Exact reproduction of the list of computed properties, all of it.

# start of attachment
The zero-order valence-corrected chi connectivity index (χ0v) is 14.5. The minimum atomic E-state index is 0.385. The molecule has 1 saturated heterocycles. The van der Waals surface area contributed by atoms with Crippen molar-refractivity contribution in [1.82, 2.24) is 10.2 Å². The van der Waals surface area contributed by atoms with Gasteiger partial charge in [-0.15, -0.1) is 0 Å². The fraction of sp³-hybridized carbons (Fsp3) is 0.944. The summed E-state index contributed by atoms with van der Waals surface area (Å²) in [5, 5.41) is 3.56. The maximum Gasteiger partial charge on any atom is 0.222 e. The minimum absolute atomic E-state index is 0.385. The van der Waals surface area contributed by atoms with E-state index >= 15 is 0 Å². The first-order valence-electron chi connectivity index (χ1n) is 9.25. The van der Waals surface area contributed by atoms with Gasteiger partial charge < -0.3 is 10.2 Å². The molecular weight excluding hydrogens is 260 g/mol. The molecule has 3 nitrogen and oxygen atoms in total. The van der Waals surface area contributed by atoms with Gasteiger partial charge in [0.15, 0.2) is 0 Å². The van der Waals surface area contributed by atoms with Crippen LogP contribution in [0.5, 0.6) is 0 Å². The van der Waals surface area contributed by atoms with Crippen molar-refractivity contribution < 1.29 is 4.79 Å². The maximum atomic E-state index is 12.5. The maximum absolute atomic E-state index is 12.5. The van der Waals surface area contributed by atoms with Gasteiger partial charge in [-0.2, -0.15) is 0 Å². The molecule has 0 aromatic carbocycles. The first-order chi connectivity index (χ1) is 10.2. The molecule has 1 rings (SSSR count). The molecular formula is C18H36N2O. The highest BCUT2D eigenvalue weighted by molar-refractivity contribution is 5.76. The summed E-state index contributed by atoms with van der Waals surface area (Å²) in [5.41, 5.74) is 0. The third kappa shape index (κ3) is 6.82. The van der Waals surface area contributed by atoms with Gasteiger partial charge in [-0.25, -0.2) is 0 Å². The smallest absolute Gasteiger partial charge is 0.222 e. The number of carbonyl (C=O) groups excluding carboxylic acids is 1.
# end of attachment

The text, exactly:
The zero-order valence-corrected chi connectivity index (χ0v) is 14.5. The minimum atomic E-state index is 0.385. The molecule has 1 saturated heterocycles. The van der Waals surface area contributed by atoms with Crippen molar-refractivity contribution in [1.82, 2.24) is 10.2 Å². The van der Waals surface area contributed by atoms with Gasteiger partial charge in [-0.15, -0.1) is 0 Å². The fraction of sp³-hybridized carbons (Fsp3) is 0.944. The summed E-state index contributed by atoms with van der Waals surface area (Å²) in [5, 5.41) is 3.56. The maximum Gasteiger partial charge on any atom is 0.222 e. The minimum absolute atomic E-state index is 0.385. The van der Waals surface area contributed by atoms with E-state index >= 15 is 0 Å². The first-order valence-electron chi connectivity index (χ1n) is 9.25. The van der Waals surface area contributed by atoms with Gasteiger partial charge < -0.3 is 10.2 Å². The molecular weight excluding hydrogens is 260 g/mol. The molecule has 3 nitrogen and oxygen atoms in total. The van der Waals surface area contributed by atoms with Gasteiger partial charge in [0.15, 0.2) is 0 Å². The van der Waals surface area contributed by atoms with Crippen LogP contribution in [0.5, 0.6) is 0 Å². The van der Waals surface area contributed by atoms with Crippen molar-refractivity contribution < 1.29 is 4.79 Å². The maximum atomic E-state index is 12.5. The maximum absolute atomic E-state index is 12.5. The van der Waals surface area contributed by atoms with Gasteiger partial charge in [-0.2, -0.15) is 0 Å². The molecule has 0 aromatic carbocycles. The first-order chi connectivity index (χ1) is 10.2. The molecule has 1 rings (SSSR count). The molecular formula is C18H36N2O. The highest BCUT2D eigenvalue weighted by molar-refractivity contribution is 5.76. The summed E-state index contributed by atoms with van der Waals surface area (Å²) in [5.41, 5.74) is 0. The third kappa shape index (κ3) is 6.82. The van der Waals surface area contributed by atoms with Gasteiger partial charge in [-0.25, -0.2) is 0 Å². The smallest absolute Gasteiger partial charge is 0.222 e. The number of carbonyl (C=O) groups excluding carboxylic acids is 1.